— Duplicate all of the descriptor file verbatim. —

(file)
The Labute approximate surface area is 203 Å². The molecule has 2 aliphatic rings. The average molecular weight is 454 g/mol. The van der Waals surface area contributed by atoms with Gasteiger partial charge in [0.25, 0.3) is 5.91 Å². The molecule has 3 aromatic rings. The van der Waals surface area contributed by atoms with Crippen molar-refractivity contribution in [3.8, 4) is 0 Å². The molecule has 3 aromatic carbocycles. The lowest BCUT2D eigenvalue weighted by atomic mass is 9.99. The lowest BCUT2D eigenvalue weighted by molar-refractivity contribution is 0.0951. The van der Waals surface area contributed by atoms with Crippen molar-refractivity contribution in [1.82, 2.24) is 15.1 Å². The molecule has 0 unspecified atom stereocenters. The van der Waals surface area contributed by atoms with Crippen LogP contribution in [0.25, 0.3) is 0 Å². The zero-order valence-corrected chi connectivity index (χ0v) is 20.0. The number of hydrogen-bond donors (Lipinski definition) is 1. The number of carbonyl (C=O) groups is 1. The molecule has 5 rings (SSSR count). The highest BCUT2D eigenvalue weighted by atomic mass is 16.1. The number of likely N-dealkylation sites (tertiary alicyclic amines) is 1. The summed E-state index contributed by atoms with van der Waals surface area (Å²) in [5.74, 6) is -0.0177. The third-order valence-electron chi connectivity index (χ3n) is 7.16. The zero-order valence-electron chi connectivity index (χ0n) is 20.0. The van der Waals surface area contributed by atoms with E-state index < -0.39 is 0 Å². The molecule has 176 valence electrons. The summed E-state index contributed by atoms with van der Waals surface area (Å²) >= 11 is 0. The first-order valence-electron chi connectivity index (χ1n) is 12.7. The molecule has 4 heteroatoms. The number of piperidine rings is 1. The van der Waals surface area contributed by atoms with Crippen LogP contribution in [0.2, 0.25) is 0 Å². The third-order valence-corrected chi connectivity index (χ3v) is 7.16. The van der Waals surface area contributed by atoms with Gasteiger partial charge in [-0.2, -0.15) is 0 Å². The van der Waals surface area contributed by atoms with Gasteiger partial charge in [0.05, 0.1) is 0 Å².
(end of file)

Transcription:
The Labute approximate surface area is 203 Å². The molecule has 2 aliphatic rings. The average molecular weight is 454 g/mol. The van der Waals surface area contributed by atoms with Gasteiger partial charge in [0.25, 0.3) is 5.91 Å². The molecule has 3 aromatic rings. The van der Waals surface area contributed by atoms with Crippen molar-refractivity contribution in [3.8, 4) is 0 Å². The molecule has 3 aromatic carbocycles. The lowest BCUT2D eigenvalue weighted by atomic mass is 9.99. The lowest BCUT2D eigenvalue weighted by molar-refractivity contribution is 0.0951. The van der Waals surface area contributed by atoms with Crippen molar-refractivity contribution in [1.82, 2.24) is 15.1 Å². The molecule has 0 unspecified atom stereocenters. The van der Waals surface area contributed by atoms with Crippen LogP contribution in [0.25, 0.3) is 0 Å². The zero-order valence-corrected chi connectivity index (χ0v) is 20.0. The number of hydrogen-bond donors (Lipinski definition) is 1. The number of carbonyl (C=O) groups is 1. The molecule has 5 rings (SSSR count). The highest BCUT2D eigenvalue weighted by atomic mass is 16.1. The number of likely N-dealkylation sites (tertiary alicyclic amines) is 1. The summed E-state index contributed by atoms with van der Waals surface area (Å²) in [5.74, 6) is -0.0177. The third-order valence-electron chi connectivity index (χ3n) is 7.16. The zero-order valence-electron chi connectivity index (χ0n) is 20.0. The van der Waals surface area contributed by atoms with E-state index < -0.39 is 0 Å². The molecule has 176 valence electrons. The summed E-state index contributed by atoms with van der Waals surface area (Å²) >= 11 is 0. The first-order valence-electron chi connectivity index (χ1n) is 12.7. The molecule has 4 heteroatoms. The number of piperidine rings is 1. The van der Waals surface area contributed by atoms with Crippen LogP contribution in [0.2, 0.25) is 0 Å². The third-order valence-corrected chi connectivity index (χ3v) is 7.16. The van der Waals surface area contributed by atoms with Gasteiger partial charge in [-0.2, -0.15) is 0 Å². The van der Waals surface area contributed by atoms with Gasteiger partial charge in [0.05, 0.1) is 0 Å².